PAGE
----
Bryce had ridden away on his bicycle from Wrychester that morning intent on a new piece of diplomacy. He had sat up thinking for some time after the two police officials had left him at midnight, and it had occurred to him that there was a man from whom information could be had of whose services he had as yet made no use but who must be somewhere in the neighbourhood—the man Glassdale. Glassdale had been in Wrychester the previous evening; he could scarcely be far away now; there was certainly one person who would know where he could be found, and that person was the Duke of Saxonsteade. Bryce knew the Duke to be an extremely approachable man, a talkative, even a garrulous man, given to holding converse with anybody about anything, and he speedily made up his mind to ride over to Saxonsteade, invent a plausible excuse for his call, and get some news out of his Grace. Even if Glassdale had left the neighbourhood, there might be fragments of evidence to pick up from the Duke, for Glassdale, he knew, had given his former employer the information about the stolen jewels and would, no doubt, have added more about his acquaintance with Braden. And before Bryce came to his dreamed-of master-stroke in that matter, there were one or two thins he wanted to clear up, to complete his double net, and he had an idea that an hour’s chat with Glassdale would yield all that he desired.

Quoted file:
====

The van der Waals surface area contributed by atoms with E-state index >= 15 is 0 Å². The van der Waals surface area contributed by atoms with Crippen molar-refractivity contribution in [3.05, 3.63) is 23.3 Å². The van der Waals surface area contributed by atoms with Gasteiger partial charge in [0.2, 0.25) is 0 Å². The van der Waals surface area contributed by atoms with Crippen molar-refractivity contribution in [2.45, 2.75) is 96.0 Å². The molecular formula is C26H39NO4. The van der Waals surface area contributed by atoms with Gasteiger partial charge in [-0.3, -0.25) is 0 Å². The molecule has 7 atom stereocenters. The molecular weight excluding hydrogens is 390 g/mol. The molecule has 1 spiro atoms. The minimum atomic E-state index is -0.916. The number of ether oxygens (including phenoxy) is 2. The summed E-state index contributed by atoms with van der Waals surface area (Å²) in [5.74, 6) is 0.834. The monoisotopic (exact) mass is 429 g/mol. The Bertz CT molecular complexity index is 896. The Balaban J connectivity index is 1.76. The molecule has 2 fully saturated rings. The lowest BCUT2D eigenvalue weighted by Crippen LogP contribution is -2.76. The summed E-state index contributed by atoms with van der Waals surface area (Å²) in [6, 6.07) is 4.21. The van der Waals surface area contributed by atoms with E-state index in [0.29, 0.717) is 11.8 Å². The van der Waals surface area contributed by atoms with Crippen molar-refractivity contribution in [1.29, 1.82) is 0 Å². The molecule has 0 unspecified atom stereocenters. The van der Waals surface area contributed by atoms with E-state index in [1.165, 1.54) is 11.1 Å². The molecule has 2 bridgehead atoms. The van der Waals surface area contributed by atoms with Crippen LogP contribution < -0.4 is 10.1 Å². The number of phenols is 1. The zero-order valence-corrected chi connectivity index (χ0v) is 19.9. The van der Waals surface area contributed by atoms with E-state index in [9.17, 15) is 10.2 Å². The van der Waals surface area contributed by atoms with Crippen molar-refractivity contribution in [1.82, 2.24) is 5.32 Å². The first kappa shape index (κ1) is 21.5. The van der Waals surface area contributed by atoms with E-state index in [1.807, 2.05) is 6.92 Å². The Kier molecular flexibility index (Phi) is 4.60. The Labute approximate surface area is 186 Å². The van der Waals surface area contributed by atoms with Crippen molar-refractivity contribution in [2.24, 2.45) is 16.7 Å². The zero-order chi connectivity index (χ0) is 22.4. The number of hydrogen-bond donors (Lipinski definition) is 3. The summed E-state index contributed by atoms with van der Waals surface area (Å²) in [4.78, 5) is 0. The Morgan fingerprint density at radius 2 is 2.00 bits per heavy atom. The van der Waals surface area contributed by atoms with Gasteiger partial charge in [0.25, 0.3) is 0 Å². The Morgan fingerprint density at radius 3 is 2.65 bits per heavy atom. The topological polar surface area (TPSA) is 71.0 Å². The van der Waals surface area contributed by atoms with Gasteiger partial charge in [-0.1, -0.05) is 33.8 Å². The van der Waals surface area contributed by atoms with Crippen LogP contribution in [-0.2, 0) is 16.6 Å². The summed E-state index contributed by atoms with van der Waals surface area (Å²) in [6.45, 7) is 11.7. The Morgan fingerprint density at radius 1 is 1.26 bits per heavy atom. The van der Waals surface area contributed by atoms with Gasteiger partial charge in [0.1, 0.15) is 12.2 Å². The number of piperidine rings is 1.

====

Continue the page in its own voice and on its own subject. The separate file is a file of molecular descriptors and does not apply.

The active brain that had stood Bryce in good stead while he spun his meshes and devised his schemes was more active than ever that early summer morning. It was a ten-mile ride through woods and valleys to Saxonsteade, and there were sights and beauties of nature on either side of him which any other man would have lingered to admire and most men would have been influenced by. But Bryce had no eyes for the clouds over the copper-crowned hills or the mystic shadows in the deep valleys or the new buds in the hedgerows, and no thought for the rustic folk whose cottages he passed here and there in a sparsely populated country. All his thoughts were fixed on his schemes, almost as mechanically as his eyes followed the white road in front of his wheel. Ever since he had set out on his campaign he had regularly taken stock of his position; he was for ever reckoning it up. And now, in his opinion, everything looked very promising. He had—so far as he was aware—created a definite atmosphere of suspicion around and against Ransford—it needed only a little more suggestion, perhaps a little more evidence to bring about Ransford’s arrest. And the only question which at all troubled Bryce was—should he let matters go to that length before putting his ultimatum before Mary Bewery, or should he show her his hand first? For Bryce had so worked matters that a word from him to the police would damn Ransford or save him—and now it all depended, so far as Bryce himself was concerned, on Mary Bewery as to which word should be said. Elaborate as the toils were which he had laid out